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OMI neighbors, Inner City Youth call for reopening 103 Broad St.

December 1, 2012

by Alexander Mullaney

An increase in gun violence and homicides in the Oceanview, Merced Heights and Ingleside neighborhoods has residents and community organizations calling on the city to reinstate the defunct police substation on Broad Street.

Of the numerous shootings and nine homicides that have occurred in OMI this year, many occurred on and around the Broad Street corridor.

Meetings like this at Inner City Youth could be held at a revitalized and repurposed OMI police substation. ICY, founded by popular community leader Mike Brown in 1995, has helped thousands of young folks succeed. OMI is one of three largely Black neighborhoods in San Francisco.
The OMI is predominantly served by Taraval Police Station, which is located three miles away. The police substation provides officers with resources needed to perform duties and quickens response times to emergencies in the area.

“I think because the substation is catty-corner to ICY (Inner City Youth) might stop these young guys from shooting at each other,” said OMI resident Al Harris, who worked out of 103 Broad St., the former police substation, as the OMI’s safety coordinator for the city’s Safety Network program.

The office of District 11 Supervisor John Avalos, the San Francisco Police Department, city agencies and neighborhood organizations held a “Peace Forum” Nov. 15 to discuss solutions.

Re-establishing the police substation at 103 Broad St. was proposed as the best option to curb violence.

However, the police substation’s proposed use would be different.

Laurel Moeslein, senior case manager at Inner City Youth, an organization that provides educational and personal development services to at-risk youth, said this time around it will be a “community policing substation.”

“I think minimizing violence requires more than adding more police and a space for them,” Moeslein said. “ICY would like 103 Broad St. to be a community policing facility, a place residents can use for meetings and events related to public safety. This might include disaster preparedness, meetings with elected officials, police officers and general meetings about how to impact crime in the OMI.”

The original substation became defunct during command changes and periods of low staffing at Taraval Police Station and little interest by neighbors a few years ago, according to Mary Harris, president of the OMI-Neighbors in Action neighborhood group.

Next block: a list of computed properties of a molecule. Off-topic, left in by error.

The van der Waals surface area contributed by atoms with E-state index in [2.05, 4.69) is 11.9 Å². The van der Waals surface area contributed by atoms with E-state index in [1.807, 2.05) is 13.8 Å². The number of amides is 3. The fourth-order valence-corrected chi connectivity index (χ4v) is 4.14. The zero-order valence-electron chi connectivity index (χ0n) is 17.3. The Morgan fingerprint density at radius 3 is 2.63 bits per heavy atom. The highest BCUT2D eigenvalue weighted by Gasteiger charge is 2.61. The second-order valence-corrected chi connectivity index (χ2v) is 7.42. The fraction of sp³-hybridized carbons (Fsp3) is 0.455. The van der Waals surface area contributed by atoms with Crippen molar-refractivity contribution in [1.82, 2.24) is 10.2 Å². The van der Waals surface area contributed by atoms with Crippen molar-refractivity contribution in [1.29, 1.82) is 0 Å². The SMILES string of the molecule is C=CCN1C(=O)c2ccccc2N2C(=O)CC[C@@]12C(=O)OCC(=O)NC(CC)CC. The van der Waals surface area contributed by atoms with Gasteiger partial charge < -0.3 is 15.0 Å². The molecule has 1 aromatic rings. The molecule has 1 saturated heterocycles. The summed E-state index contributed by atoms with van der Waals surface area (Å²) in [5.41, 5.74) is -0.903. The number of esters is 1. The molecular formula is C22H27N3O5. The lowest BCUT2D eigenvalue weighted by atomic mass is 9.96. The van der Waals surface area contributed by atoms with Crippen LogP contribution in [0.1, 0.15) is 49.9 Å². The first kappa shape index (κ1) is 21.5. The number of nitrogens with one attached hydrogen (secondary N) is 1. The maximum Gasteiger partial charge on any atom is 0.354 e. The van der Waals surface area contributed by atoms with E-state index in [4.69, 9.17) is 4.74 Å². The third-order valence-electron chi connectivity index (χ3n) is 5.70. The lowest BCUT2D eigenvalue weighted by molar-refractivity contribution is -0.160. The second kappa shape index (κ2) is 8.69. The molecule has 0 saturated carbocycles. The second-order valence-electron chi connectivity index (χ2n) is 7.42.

Laurel Moeslein, senior case manager at Inner City Youth, an organization that provides educational and personal development services to at-risk youth, said this time around it will be a “community policing substation.”

The Taraval Neighborhood Team, a special team of one sergeant and eight police officers tasked with combating crime in the neighborhood, is supportive of the substation.

Currently, TNT police officers have access to 103 Broad St., which is shared with OMI’s Family Resource Center, for its restroom.

Capt. Curtis Lum of Taraval Police Station is supportive of returning the substation but wants it fitted with increased security for the building and a computer connected to the SFPD’s network so officers can file reports.

“I don’t like the physical makeup of the building,” Capt. Lum said. “It’s not safe. Someone could drive by and shoot it up and our officers would be vulnerable. It needs to be fortified with bullet-proof glass and a wide hallway.”

Mary Harris and Moeslein plan to continue working with the city and other organizations.

Alexander Mullaney, publisher and editor of The Ingleside Light, can be reached at publisher@inglesidelight.com.

 

One thought on “OMI neighbors, Inner City Youth call for reopening 103 Broad St.

  1. Rightwing

    I thought the Bayview and most of its readers didn't like or trust the police. I think you want a substation put there so you can attack it, right?

    Save me your outrage, you will never outgrow your racism and hatred. There is not enough crime scene tape to cover the violence you willingly tolerate. When you start turning in your "kids" for arrest who you know are gang banging then we'll know you maybe are starting to see the light. Until then just keep buying candles by the bushel, because your next candlelight vigil is just minutes away.

    You know I'm right.

    Reply

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